Not exactly a ringing endorsement, but it sounded like something was going to happen. And then there was suddenly a proliferation of bills. And the bill that you had proposed had always been out there, and suddenly everybody either wanted to sign onto that or introduce their own. And then ’22 came and went, and we still don’t have a stock ban. What do you think happened?

Representative Spanberger: Well, I think I saved myself some of your despair because I had lower expectations, or maybe a healthy level of cynicism. I think what we saw, so here are the positive things. We saw a real awareness, and even some of my colleagues who came to me and said, “Oh, I don’t like this bill. You’re saying that members of Congress are corrupt. You’re saying we’re insider trading. We’re not insider trading.”

To which I would say, “No, I’m not saying you’re insider trading. And no, I’m not saying we’re corrupt. I’m saying the American people think that there’s corruption on Capitol Hill. The American people don’t think that we’re doing right by them. And I’m saying that it frankly doesn’t pass the smell test that some people do leave a briefing about COVID or leave a briefing about Ukraine and go and buy stocks in companies that are either going to do well or sell stocks that are going to clearly have some troubles based on these circumstances.”

It doesn’t seem appropriate. And we again, talking to my colleagues, “We have meetings with CEOs of large companies, we have meetings with people who provide us tremendous background information on issues because it’s meant to inform the votes that we take, which by the way, those votes can move markets. So there’s just a level of what is proper and that’s what the American people are responding to. And so, no, I’m not saying that there’s massive misdeeds on Capitol Hill. I’m saying that the American people think that that’s what we have. And that’s enough for me to say, ‘What can we take as an action?’ To say, ‘OK, you know what? You may not like the decisions I make, but at the very, very minimum, every American deserves to know that their members of Congress are thinking through those decisions based on facts, evidence, maybe their political persuasion, maybe their political opinions and partisanship, but not their stock portfolios.’ Right?”

And what’s been interesting is even over the last year, while we didn’t get it to get a vote, there were quite a few members who had started out with pretty significant consternation about even the premise of the legislation, who ultimately decided to get onto it. And not only get onto it, but also put themselves in compliance or make very public that they were on their way towards putting themselves into compliance. And that’s been a real shift.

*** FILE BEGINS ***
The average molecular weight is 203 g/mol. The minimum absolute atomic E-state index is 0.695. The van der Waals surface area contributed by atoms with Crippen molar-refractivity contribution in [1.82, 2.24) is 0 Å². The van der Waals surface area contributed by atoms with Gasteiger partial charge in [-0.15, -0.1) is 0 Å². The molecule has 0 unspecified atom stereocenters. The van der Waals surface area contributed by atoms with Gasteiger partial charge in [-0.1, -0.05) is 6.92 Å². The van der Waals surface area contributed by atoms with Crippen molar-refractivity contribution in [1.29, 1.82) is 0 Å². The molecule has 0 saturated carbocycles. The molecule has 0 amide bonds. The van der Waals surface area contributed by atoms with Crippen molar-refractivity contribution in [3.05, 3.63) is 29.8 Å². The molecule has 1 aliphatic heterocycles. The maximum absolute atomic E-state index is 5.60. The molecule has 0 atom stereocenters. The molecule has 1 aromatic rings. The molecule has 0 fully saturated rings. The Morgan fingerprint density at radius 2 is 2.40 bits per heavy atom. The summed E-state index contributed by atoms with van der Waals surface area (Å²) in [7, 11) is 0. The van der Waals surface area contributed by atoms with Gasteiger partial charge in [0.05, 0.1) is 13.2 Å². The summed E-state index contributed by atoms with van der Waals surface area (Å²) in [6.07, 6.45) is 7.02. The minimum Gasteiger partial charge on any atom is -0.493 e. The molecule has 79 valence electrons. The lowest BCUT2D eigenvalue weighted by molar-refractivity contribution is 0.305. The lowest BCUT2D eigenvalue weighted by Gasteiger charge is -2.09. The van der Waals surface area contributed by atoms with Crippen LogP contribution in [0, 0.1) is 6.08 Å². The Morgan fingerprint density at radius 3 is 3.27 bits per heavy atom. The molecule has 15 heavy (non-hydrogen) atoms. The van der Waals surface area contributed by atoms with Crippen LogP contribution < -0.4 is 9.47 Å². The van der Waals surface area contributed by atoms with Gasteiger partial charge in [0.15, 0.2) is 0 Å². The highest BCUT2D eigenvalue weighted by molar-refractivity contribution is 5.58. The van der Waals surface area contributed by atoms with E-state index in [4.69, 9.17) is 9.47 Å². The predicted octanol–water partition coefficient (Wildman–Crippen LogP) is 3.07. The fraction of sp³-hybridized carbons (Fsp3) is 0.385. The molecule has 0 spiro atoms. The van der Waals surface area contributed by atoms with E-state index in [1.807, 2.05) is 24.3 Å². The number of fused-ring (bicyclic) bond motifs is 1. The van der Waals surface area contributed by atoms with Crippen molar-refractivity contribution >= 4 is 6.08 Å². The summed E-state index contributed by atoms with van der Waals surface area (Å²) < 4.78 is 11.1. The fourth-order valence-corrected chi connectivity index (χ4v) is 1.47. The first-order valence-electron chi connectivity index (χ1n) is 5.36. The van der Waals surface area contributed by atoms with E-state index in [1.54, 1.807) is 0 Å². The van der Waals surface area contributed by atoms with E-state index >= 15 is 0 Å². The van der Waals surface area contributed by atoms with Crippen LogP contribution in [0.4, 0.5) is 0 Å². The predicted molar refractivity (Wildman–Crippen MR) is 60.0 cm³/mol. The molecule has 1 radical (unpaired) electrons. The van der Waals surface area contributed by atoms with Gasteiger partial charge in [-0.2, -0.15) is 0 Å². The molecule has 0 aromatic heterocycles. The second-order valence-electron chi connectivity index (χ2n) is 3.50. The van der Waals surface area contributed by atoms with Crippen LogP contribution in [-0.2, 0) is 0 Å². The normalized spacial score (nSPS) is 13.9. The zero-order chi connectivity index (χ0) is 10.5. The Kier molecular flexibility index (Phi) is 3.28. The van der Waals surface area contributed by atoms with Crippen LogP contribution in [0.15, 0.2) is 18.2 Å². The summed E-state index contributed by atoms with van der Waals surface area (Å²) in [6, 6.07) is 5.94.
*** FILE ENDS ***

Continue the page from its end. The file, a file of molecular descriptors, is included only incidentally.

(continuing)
And I think that it was also an issue that many newer members faced on the campaign trail. And so coming to what your expectation of this place should be, I think many arrived here saying, “Yeah, you make all sorts of strange sacrifices.”

Again, quotes on the sacrifices, but lifestyle changes in order to take this job. This is just one of many.

Walt Shaub: Yeah, and I think one of the things baked into what you just said there is the idea that even the appearance of insider trading can be damaging to faith in Congress. Do you agree with that idea?

Representative Spanberger: A hundred percent. So I’m the oldest of three daughters, and I remember my entire childhood growing up, anytime I would offend my younger sisters by being as they saw it bossy or dictating what they should do in all aspects of their lives, my mother would kind of reprimand me. Sorry about the buzzing in the office. My mother would reprimand me for saying, “You’re being bossy” or whatever, I guess.

And I would say, “Oh no, I’m simply trying to help,” and everything an older sister would say.

And my mother would always say, “Well, their perception is their reality. Remember that.”

And it’s actually been an interesting life lesson, that people’s perception is their own reality.

And so if people are perceiving across the board that members of Congress are out just two cell phones calling brokers and buying and selling stocks and making money hand over fist, that’s not actually happening. But there’s enough like, “Ugh, that doesn’t pass the smell test,” headlines of the real stock trades that do occur that frankly, the perception that the American people have is their reality. And I think we owe it to them to avoid even the perception of impropriety.

And frankly, it’s why in the executive branch, not only do they avoid actual acts of impropriety, but they have major parameters, and certainly, you know better than anybody, in terms of what they’re allowed to do from an ethics standpoint, not just to avoid unethical behavior, but even the perception of unethical behavior. The same is true for some financial reporters, for Wall Street brokers, for many CEOs of companies. There are parameters put on people’s financial transactions so that yes, they can avoid inappropriate or illegal behavior, but also so that they can affirm that there’s a trustworthiness there. So you don’t have to worry about impropriety because it’s not even, like, “Couldn’t do it if I wanted to.” Right.